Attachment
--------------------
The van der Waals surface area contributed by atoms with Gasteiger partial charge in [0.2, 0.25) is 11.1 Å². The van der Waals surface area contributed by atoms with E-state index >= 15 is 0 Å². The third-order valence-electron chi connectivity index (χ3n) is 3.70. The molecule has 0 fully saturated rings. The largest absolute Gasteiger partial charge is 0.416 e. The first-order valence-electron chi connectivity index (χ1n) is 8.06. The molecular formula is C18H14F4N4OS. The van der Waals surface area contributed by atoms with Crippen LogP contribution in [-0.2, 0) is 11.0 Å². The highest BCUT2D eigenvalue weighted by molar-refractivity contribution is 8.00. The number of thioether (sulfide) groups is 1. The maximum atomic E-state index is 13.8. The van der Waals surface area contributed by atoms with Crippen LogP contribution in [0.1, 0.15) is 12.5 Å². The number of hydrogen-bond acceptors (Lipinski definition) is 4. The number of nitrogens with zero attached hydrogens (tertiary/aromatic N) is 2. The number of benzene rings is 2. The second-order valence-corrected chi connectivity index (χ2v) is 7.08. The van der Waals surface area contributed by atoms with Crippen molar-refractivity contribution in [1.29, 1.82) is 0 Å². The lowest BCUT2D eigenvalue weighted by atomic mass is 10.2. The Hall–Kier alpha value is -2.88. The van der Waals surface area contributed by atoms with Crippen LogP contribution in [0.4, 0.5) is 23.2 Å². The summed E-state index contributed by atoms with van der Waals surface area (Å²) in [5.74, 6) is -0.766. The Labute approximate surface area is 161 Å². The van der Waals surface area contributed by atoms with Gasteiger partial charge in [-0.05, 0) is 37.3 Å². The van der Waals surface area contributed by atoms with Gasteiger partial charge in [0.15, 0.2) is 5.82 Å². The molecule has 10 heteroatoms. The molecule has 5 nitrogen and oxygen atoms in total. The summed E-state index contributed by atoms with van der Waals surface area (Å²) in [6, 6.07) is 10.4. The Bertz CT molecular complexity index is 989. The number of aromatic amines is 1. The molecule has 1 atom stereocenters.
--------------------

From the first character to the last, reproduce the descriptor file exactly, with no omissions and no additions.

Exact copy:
The van der Waals surface area contributed by atoms with Gasteiger partial charge in [0.2, 0.25) is 11.1 Å². The van der Waals surface area contributed by atoms with E-state index >= 15 is 0 Å². The third-order valence-electron chi connectivity index (χ3n) is 3.70. The molecule has 0 fully saturated rings. The largest absolute Gasteiger partial charge is 0.416 e. The first-order valence-electron chi connectivity index (χ1n) is 8.06. The molecular formula is C18H14F4N4OS. The van der Waals surface area contributed by atoms with Crippen LogP contribution in [-0.2, 0) is 11.0 Å². The highest BCUT2D eigenvalue weighted by molar-refractivity contribution is 8.00. The number of thioether (sulfide) groups is 1. The maximum atomic E-state index is 13.8. The van der Waals surface area contributed by atoms with Crippen LogP contribution in [0.1, 0.15) is 12.5 Å². The number of hydrogen-bond acceptors (Lipinski definition) is 4. The number of nitrogens with zero attached hydrogens (tertiary/aromatic N) is 2. The number of benzene rings is 2. The second-order valence-corrected chi connectivity index (χ2v) is 7.08. The van der Waals surface area contributed by atoms with Crippen molar-refractivity contribution in [1.29, 1.82) is 0 Å². The lowest BCUT2D eigenvalue weighted by atomic mass is 10.2. The Hall–Kier alpha value is -2.88. The van der Waals surface area contributed by atoms with Crippen LogP contribution in [0.4, 0.5) is 23.2 Å². The summed E-state index contributed by atoms with van der Waals surface area (Å²) in [5.74, 6) is -0.766. The Labute approximate surface area is 161 Å². The van der Waals surface area contributed by atoms with Gasteiger partial charge in [-0.05, 0) is 37.3 Å². The van der Waals surface area contributed by atoms with Gasteiger partial charge in [0.15, 0.2) is 5.82 Å². The molecule has 10 heteroatoms. The molecule has 5 nitrogen and oxygen atoms in total. The summed E-state index contributed by atoms with van der Waals surface area (Å²) in [6, 6.07) is 10.4. The Bertz CT molecular complexity index is 989. The number of aromatic amines is 1. The molecule has 1 atom stereocenters.